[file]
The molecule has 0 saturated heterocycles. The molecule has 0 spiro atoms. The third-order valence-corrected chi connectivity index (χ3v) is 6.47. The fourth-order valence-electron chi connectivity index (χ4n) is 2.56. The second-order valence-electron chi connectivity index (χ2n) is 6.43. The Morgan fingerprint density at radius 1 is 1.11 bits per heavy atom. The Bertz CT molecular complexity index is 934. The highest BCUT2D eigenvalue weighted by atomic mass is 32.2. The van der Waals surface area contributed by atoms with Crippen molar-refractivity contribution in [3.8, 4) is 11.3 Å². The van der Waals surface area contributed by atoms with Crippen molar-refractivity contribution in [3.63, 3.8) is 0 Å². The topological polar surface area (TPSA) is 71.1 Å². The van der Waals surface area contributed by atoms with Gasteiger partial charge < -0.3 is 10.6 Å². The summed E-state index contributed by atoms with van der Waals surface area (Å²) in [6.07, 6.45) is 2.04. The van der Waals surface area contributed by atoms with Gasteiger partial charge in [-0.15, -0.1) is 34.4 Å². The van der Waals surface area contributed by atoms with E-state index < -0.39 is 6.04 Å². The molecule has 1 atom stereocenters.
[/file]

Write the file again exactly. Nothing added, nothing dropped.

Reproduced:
The molecule has 0 saturated heterocycles. The molecule has 0 spiro atoms. The third-order valence-corrected chi connectivity index (χ3v) is 6.47. The fourth-order valence-electron chi connectivity index (χ4n) is 2.56. The second-order valence-electron chi connectivity index (χ2n) is 6.43. The Morgan fingerprint density at radius 1 is 1.11 bits per heavy atom. The Bertz CT molecular complexity index is 934. The highest BCUT2D eigenvalue weighted by atomic mass is 32.2. The van der Waals surface area contributed by atoms with Crippen molar-refractivity contribution in [3.8, 4) is 11.3 Å². The van der Waals surface area contributed by atoms with Crippen molar-refractivity contribution in [3.63, 3.8) is 0 Å². The topological polar surface area (TPSA) is 71.1 Å². The van der Waals surface area contributed by atoms with Gasteiger partial charge < -0.3 is 10.6 Å². The summed E-state index contributed by atoms with van der Waals surface area (Å²) in [6.07, 6.45) is 2.04. The van der Waals surface area contributed by atoms with Gasteiger partial charge in [-0.15, -0.1) is 34.4 Å². The van der Waals surface area contributed by atoms with E-state index < -0.39 is 6.04 Å². The molecule has 1 atom stereocenters.